Thats really really sadSheriff's deputies removed 11 disabled children from a home where they were made to sleep in cages less than 3˝ feet high, authorities said.
The children's adoptive and foster parents, Mike and Sharen Gravelle, denied that they'd abused or neglected the children during a custody hearing Monday in Huron County. No charges had been filed as of Monday night.
"The impression that we got was that they felt it was OK," said Lt. Randy Sommers of the Huron County Sheriff's Office.
The Gravelles said a psychiatrist recommended they make the children sleep in the cages at night, County Prosecutor Russell Leffler said. The cages were stacked in bedrooms on the second floor of their house, he said.
The children, ages 1 to 14, were described as having conditions that included autism and fetal alcohol syndrome.
The children were found by a children's services investigator on Friday when he stopped by the Gravelles' home outside Wakeman, about 50 miles west of Cleveland. Deputies returned to the house that evening.
Some of the cages were rigged with alarms, Sommers said; others had heavy furniture blocking their doors. The children didn't have blankets or pillows.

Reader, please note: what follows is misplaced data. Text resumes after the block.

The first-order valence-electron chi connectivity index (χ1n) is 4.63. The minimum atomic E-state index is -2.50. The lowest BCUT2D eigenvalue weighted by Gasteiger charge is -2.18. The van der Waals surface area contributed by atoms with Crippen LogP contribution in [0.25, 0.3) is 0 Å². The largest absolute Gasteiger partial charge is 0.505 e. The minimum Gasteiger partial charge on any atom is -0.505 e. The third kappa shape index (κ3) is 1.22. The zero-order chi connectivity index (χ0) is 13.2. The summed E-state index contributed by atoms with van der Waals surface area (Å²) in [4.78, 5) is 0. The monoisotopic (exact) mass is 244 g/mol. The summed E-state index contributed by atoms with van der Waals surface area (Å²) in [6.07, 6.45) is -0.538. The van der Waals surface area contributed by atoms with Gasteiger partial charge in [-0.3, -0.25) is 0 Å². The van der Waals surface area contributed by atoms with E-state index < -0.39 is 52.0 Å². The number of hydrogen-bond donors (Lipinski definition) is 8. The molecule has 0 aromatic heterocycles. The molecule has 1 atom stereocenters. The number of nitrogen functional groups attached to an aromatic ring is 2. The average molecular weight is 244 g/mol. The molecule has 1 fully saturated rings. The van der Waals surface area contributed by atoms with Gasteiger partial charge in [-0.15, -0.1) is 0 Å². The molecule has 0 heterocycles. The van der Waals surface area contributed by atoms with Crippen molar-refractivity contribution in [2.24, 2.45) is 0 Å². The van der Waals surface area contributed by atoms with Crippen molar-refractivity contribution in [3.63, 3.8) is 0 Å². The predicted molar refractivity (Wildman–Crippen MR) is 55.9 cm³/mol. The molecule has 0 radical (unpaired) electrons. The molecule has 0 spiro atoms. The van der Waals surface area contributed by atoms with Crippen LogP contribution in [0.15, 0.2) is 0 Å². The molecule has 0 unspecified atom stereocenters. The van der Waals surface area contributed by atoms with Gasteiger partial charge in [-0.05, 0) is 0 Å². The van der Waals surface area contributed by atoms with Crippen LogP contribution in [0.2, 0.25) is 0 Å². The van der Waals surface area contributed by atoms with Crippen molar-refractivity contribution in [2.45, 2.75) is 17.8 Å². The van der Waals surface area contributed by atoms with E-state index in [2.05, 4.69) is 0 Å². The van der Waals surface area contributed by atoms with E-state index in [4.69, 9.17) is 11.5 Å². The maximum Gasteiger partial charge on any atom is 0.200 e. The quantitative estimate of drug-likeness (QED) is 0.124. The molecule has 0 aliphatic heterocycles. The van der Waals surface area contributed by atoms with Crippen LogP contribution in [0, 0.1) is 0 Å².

One of the boys said he'd slept in the cage for three years, Sommers said. And a neighbor recently reported seeing the children working long hours in the family's yard, he said.
The children were placed with four foster families Monday. A woman who identified herself as Sharen Gravelle's mother but refused to give her name said the children were happy and loved. "This year they have played and had fun and laughed like no other children have, which they have never been able to do," she said. The Gravelles do not have a listed telephone number.
Sommers said there were no apparent signs the children had been malnourished or beaten, but they were sent to a hospital for examination. Their conditions were not available Monday.
In March, a couple who had recently moved from Ohio to Florida was charged with neglect when their adopted teenager was discovered malnourished in a crib-like cage. The then-17-year-old weighed 49 pounds, investigators said.
The twin-bed-sized crib had been prescribed when the boy was much younger and lived in Ohio. It had been fitted with a lid, chains and a padlock, investigators said.